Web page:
What are the six elements of music?

Updated April 17, 2017

If you don't know what to listen for, music can sound like a complicated mix of sounds. Whether you want to make music or appreciate new genres like jazz, understanding rhythm, melody, harmony, form, texture and timbre will help you isolate the characteristics of music and learn to listen analytically.


Rhythm indicates the way musical patterns occur in time, moment by moment, as we hear them. At the macro level, tempo describes the pace of the music as a whole, while meter describes how the beats are grouped into measures consisting of stronger and weaker beats. A grouping of three beats lends a waltz feel, for example, while groupings of two or four drive the music forward. At the micro level of individual notes, accent and syncopation describe how each note meshes with the tempo and meter.


In "A Creative Approach to Music Fundamentals," William Duckworth calls melody "the horizontal unfolding of pitch over time." If you're not accustomed to listening for the six elements of music, melody is probably the one that grabs your attention. Melodies, or what we most often identify as songs, are tones of varying pitch arranged in reference to each other so that, when played together, they form a continuous musical idea.


Harmony results when pitches are stacked on top of each other and played simultaneously to make chords. Sequences of varying chords form progressions that fit together with the accompanying melody. When harmony and melody mesh well, the resulting music sounds pleasant or consonant, but when they clash the sound is dissonant or harsh. A balanced amount of harmonic dissonance is not always a bad thing, though; highly expressive musical styles like rock and blues make more emotional music out of occasional dissonance.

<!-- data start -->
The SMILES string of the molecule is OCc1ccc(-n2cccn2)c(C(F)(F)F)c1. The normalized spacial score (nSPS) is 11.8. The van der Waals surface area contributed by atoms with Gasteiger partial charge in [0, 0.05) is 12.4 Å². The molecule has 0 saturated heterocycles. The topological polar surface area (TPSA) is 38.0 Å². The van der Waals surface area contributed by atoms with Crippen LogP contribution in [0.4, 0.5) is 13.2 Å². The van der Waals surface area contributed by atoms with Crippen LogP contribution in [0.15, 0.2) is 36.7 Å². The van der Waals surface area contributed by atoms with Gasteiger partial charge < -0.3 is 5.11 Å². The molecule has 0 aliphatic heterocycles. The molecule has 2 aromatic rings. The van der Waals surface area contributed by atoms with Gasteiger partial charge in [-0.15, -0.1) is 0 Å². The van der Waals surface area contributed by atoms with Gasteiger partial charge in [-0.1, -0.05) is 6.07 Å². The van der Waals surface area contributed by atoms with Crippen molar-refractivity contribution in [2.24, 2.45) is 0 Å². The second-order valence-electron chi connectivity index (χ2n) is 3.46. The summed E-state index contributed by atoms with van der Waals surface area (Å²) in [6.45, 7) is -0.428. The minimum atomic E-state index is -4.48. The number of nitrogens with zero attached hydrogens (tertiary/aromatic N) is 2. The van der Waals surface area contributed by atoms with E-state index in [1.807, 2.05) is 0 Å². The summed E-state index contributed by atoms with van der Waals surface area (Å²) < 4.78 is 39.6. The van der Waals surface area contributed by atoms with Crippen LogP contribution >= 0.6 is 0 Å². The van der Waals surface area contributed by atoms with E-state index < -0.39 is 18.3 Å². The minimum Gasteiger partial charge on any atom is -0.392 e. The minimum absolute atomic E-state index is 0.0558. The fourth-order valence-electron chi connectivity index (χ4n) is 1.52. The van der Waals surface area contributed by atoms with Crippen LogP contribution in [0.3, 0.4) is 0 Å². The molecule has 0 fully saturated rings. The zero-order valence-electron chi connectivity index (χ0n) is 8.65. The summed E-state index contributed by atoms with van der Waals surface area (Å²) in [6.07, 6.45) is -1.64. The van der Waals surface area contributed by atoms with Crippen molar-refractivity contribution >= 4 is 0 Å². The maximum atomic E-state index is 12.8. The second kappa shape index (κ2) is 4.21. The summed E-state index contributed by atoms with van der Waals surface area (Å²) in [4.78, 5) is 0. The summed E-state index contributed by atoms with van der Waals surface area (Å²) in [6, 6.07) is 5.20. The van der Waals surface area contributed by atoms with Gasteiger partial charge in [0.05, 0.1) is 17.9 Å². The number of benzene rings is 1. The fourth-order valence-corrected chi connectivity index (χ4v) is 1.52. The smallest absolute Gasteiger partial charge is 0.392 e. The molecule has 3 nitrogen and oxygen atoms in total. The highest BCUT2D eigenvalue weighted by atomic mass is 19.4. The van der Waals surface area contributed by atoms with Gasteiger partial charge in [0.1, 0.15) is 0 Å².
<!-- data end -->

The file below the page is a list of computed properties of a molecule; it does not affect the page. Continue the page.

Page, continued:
Like rhythm, form addresses the way music unfolds in time, but instead of focusing on the individual notes it describes how larger parts of a song fit together. In Western popular music, we use conventional names like "verse," "chorus" and "bridge" to describe song composition. Each part of the song is identifiable because it uses a consistent harmonic progression or melody. When the music switches to a different set of chords or alters its melody significantly, we know we are listening to a new part of the song. In classical music, form is notated with letters. A song with a melodic introduction, a variation and a return to the initial melody would be described as having an ABA form.


Texture describes how musical elements are distributed among instruments. To say a piece is thin in texture might mean it consists of a single melodic line unaccompanied by chords, which is called a monophonic arrangement. Homophonic arrangements pair the melody with chords. Polyphonic arrangements combine many simultaneously occurring melodies, creating a rich texture.


Timbre (pronounced TAM-ber) describes the tonal characteristics of instruments or combinations of instruments. A melody played on trombone will sound remarkably unlike the same melody played on oboe because the trombone's timbre is richer and rounder. Any grouping of instruments played together will create a unique timbre. Composers use variance in timbre to create contrast and melodic variation in their pieces. For an exercise in identifying timbre, listen to a recording of a symphony and notice the different tone qualities as new instruments play the main melody or theme.

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About the Author

Deborah Mitchum began writing in 1998. Her work has appeared in "Rational Southwest," "The Saltpeter Review" and "The Macguffin." Mitchum holds a Bachelor of Arts in professional and technical writing from Carnegie Mellon University.